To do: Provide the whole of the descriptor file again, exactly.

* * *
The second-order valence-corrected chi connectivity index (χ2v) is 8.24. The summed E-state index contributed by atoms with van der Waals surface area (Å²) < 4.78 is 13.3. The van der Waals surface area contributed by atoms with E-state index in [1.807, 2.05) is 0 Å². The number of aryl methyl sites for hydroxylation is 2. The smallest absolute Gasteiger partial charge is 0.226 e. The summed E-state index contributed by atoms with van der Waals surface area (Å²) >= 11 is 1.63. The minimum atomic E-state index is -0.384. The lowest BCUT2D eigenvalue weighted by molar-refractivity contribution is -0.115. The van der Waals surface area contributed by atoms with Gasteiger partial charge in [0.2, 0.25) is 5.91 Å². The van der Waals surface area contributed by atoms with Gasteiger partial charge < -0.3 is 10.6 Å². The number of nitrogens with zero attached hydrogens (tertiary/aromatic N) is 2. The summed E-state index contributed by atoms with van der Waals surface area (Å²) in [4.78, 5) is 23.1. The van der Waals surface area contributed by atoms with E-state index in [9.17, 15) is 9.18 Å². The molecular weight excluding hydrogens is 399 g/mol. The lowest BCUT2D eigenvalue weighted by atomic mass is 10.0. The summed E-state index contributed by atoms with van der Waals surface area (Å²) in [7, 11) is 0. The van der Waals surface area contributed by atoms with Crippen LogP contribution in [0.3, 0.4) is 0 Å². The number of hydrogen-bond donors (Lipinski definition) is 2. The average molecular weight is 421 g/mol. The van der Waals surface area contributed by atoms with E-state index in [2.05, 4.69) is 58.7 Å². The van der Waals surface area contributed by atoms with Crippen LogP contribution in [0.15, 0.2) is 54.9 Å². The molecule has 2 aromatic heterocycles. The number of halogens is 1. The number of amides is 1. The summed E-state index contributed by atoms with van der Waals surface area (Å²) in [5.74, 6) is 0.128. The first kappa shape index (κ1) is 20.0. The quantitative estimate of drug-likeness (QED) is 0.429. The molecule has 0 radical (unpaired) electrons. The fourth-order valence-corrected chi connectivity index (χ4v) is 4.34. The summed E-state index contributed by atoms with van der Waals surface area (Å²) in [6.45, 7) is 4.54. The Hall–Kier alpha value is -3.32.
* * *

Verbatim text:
The second-order valence-corrected chi connectivity index (χ2v) is 8.24. The summed E-state index contributed by atoms with van der Waals surface area (Å²) < 4.78 is 13.3. The van der Waals surface area contributed by atoms with E-state index in [1.807, 2.05) is 0 Å². The number of aryl methyl sites for hydroxylation is 2. The smallest absolute Gasteiger partial charge is 0.226 e. The summed E-state index contributed by atoms with van der Waals surface area (Å²) >= 11 is 1.63. The minimum atomic E-state index is -0.384. The lowest BCUT2D eigenvalue weighted by molar-refractivity contribution is -0.115. The van der Waals surface area contributed by atoms with Gasteiger partial charge in [0.2, 0.25) is 5.91 Å². The van der Waals surface area contributed by atoms with Gasteiger partial charge < -0.3 is 10.6 Å². The number of nitrogens with zero attached hydrogens (tertiary/aromatic N) is 2. The summed E-state index contributed by atoms with van der Waals surface area (Å²) in [4.78, 5) is 23.1. The van der Waals surface area contributed by atoms with E-state index in [9.17, 15) is 9.18 Å². The molecular weight excluding hydrogens is 399 g/mol. The lowest BCUT2D eigenvalue weighted by atomic mass is 10.0. The summed E-state index contributed by atoms with van der Waals surface area (Å²) in [7, 11) is 0. The van der Waals surface area contributed by atoms with Crippen LogP contribution in [0.3, 0.4) is 0 Å². The number of hydrogen-bond donors (Lipinski definition) is 2. The average molecular weight is 421 g/mol. The van der Waals surface area contributed by atoms with E-state index in [2.05, 4.69) is 58.7 Å². The van der Waals surface area contributed by atoms with Crippen LogP contribution in [0.15, 0.2) is 54.9 Å². The molecule has 2 aromatic heterocycles. The number of halogens is 1. The number of amides is 1. The summed E-state index contributed by atoms with van der Waals surface area (Å²) in [5.74, 6) is 0.128. The first kappa shape index (κ1) is 20.0. The quantitative estimate of drug-likeness (QED) is 0.429. The molecule has 0 radical (unpaired) electrons. The fourth-order valence-corrected chi connectivity index (χ4v) is 4.34. The summed E-state index contributed by atoms with van der Waals surface area (Å²) in [6.45, 7) is 4.54. The Hall–Kier alpha value is -3.32.